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Samuel Huntington was correct in looking toward culture as the boundary between Western and Eastern societies. But boundaries are ever-changing and values cross over between cultures by osmosis. To assume cultures are autarkic and unchanging is as erroneous as to assume that cultural distinctions are invariably resolvable. The truth about culture lies in the middle; values are transposable, which is why identity is most enthralling when they are tethered the least.
- Michael Young, from his op-ed What Does Muslim-Western Relations Mean?
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From a 2011 Pew Research Center report, a graphic showing the median percentage of Muslims across seven Muslim countries who say each of these traits describes people in Western countries and median percentage of non-Muslims across the U.S., Russia, and four Western European countries who say each of these traits describes Muslims.
I highly recommend reading Michael Young’s op-ed "What Does Muslim-Western Relations Mean?" that gets at these ideas about values, characteristics, and identity.
~Trent Gilliss, senior editor

From a 2011 Pew Research Center report, a graphic showing the median percentage of Muslims across seven Muslim countries who say each of these traits describes people in Western countries and median percentage of non-Muslims across the U.S., Russia, and four Western European countries who say each of these traits describes Muslims.

I highly recommend reading Michael Young’s op-ed "What Does Muslim-Western Relations Mean?" that gets at these ideas about values, characteristics, and identity.

~Trent Gilliss, senior editor

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trentgilliss:

I fear the copious media coverage of the U.S. Supreme Court’s handling of same-sex marriage might drowned out a pivotal case the Court is hearing right now. At stake is who owns the stuff of which we are made.

As Nina Totenberg reports for NPR, Myriad Genetics and ACLU are arguing about the patentability of our own genetic material. As Christopher Hansen of the American Civil Liberties Union argues:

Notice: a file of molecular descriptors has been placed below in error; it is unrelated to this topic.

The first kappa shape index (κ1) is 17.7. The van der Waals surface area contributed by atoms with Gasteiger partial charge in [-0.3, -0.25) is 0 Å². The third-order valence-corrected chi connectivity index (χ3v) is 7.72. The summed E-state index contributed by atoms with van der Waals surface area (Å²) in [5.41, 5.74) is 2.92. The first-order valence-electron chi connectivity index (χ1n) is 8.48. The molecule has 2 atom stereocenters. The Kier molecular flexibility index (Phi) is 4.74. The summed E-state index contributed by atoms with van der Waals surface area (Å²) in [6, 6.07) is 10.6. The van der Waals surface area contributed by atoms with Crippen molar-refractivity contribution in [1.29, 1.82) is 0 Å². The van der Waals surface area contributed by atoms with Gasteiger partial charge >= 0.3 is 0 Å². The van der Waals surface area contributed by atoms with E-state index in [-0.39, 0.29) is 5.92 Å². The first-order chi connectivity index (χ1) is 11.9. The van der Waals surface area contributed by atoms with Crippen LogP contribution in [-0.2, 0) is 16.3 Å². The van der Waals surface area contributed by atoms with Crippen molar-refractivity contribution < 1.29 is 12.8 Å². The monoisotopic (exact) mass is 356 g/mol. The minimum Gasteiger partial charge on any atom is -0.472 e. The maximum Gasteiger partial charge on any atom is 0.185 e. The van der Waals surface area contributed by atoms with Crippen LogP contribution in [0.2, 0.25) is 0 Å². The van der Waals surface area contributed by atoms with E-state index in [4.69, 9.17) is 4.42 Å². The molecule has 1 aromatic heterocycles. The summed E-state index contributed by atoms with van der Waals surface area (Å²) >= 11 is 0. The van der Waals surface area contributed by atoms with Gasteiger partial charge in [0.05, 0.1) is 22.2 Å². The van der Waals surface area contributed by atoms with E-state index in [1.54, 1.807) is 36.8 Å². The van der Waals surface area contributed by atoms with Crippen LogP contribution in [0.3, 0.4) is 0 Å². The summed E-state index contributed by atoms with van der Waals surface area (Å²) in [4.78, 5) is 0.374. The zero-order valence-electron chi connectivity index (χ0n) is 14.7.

“A patent isn’t a reward for effort. A patent is a reward for invention. And Myriad didn’t invent anything. The gene exists in the body. All Myriad did is find it.”

But, it may not be as simple as that. Research companies want to be compensated for their efforts. They want to ensure that their work is protected  from other profiteers. But, to what extent? Can human genes themselves be patented, or the mechanisms behind them? What is the right of companies like Myriad Genetics to be rewarded for their efforts that contributes to better clinical care and our social good? What are the ethical and moral responsibilities of these companies to put patients first and not keep them from their own genetic information?

Big questions with huge decisions that will impact us and our children.

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A reframed, redemptive conversation about same-sex marriage with the subject before the Supreme Court. Coming to the gay marriage debate from two, predictable opposing directions, David Blankenhorn and Jonathan Rauch both have an equal desire to strengthen the institution of marriage. They’re now showing all of us another way forward in grappling with the future of marriage.

This live event is part of On Being's continuing series, The Civil Conversations Project. Check it out. We are addressing all types of difficult topics, taking them head-on but from an angle.

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On this sad day commemorating 45 years since MLK’s death, a reminder that his message of nonviolence and the beloved community lives on in the work of one of his closest friends and confidants, Congressman John Lewis.

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An hour with the extraordinary humanity of Congressman John Lewis. The civil rights movement he helped animate was — as he tells it — love in action. He opens up the art and the discipline that made nonviolence work then — and that he offers up for our common life even today. John Lewis so gives voice to the meaning of Passover and Holy Week.

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Krista Tippett interviews civil rights legend and Congressman John Lewis in Montgomery, Alabama during the Congressional Civil Rights Pilgrimage. Amazing man!

~Trent Gilliss, senior editor

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trentgilliss:

On January 22, 1973, the United States Supreme Court handed down its decision regarding Roe v. Wade. Forty years later, the decision remains a hot-button topic in the news but, as this Pew study points out, there has been remarkable consistency in public opinion over the last two decades: